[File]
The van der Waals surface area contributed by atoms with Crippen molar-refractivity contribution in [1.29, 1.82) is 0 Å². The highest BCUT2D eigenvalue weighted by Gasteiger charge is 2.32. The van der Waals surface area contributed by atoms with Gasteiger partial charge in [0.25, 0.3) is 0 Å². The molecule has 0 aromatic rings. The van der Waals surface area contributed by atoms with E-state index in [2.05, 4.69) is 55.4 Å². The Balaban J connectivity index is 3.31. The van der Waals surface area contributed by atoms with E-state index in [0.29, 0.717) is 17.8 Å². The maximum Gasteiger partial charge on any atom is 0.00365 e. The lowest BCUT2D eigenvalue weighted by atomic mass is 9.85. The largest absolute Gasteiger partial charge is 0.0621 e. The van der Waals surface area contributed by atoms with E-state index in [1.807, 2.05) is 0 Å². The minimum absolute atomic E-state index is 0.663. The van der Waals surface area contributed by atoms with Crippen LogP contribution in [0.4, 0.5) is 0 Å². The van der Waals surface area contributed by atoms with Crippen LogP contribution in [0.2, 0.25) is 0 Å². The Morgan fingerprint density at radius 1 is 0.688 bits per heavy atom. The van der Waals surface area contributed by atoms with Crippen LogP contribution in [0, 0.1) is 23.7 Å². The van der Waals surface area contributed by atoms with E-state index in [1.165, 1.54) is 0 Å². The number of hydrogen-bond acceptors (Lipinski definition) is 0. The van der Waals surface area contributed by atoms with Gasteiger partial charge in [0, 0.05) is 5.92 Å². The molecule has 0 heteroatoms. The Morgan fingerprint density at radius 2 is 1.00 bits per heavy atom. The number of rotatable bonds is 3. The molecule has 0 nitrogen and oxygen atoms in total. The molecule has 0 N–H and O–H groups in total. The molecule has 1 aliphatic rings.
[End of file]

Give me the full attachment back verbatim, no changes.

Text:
The van der Waals surface area contributed by atoms with Crippen molar-refractivity contribution in [1.29, 1.82) is 0 Å². The highest BCUT2D eigenvalue weighted by Gasteiger charge is 2.32. The van der Waals surface area contributed by atoms with Gasteiger partial charge in [0.25, 0.3) is 0 Å². The molecule has 0 aromatic rings. The van der Waals surface area contributed by atoms with E-state index in [2.05, 4.69) is 55.4 Å². The Balaban J connectivity index is 3.31. The van der Waals surface area contributed by atoms with E-state index in [0.29, 0.717) is 17.8 Å². The maximum Gasteiger partial charge on any atom is 0.00365 e. The lowest BCUT2D eigenvalue weighted by atomic mass is 9.85. The largest absolute Gasteiger partial charge is 0.0621 e. The van der Waals surface area contributed by atoms with E-state index in [1.807, 2.05) is 0 Å². The minimum absolute atomic E-state index is 0.663. The van der Waals surface area contributed by atoms with Crippen LogP contribution in [0.4, 0.5) is 0 Å². The van der Waals surface area contributed by atoms with Crippen LogP contribution in [0.2, 0.25) is 0 Å². The Morgan fingerprint density at radius 1 is 0.688 bits per heavy atom. The van der Waals surface area contributed by atoms with Crippen LogP contribution in [0, 0.1) is 23.7 Å². The van der Waals surface area contributed by atoms with E-state index in [1.165, 1.54) is 0 Å². The number of hydrogen-bond acceptors (Lipinski definition) is 0. The van der Waals surface area contributed by atoms with Gasteiger partial charge in [0, 0.05) is 5.92 Å². The molecule has 0 heteroatoms. The Morgan fingerprint density at radius 2 is 1.00 bits per heavy atom. The number of rotatable bonds is 3. The molecule has 0 nitrogen and oxygen atoms in total. The molecule has 0 N–H and O–H groups in total. The molecule has 1 aliphatic rings.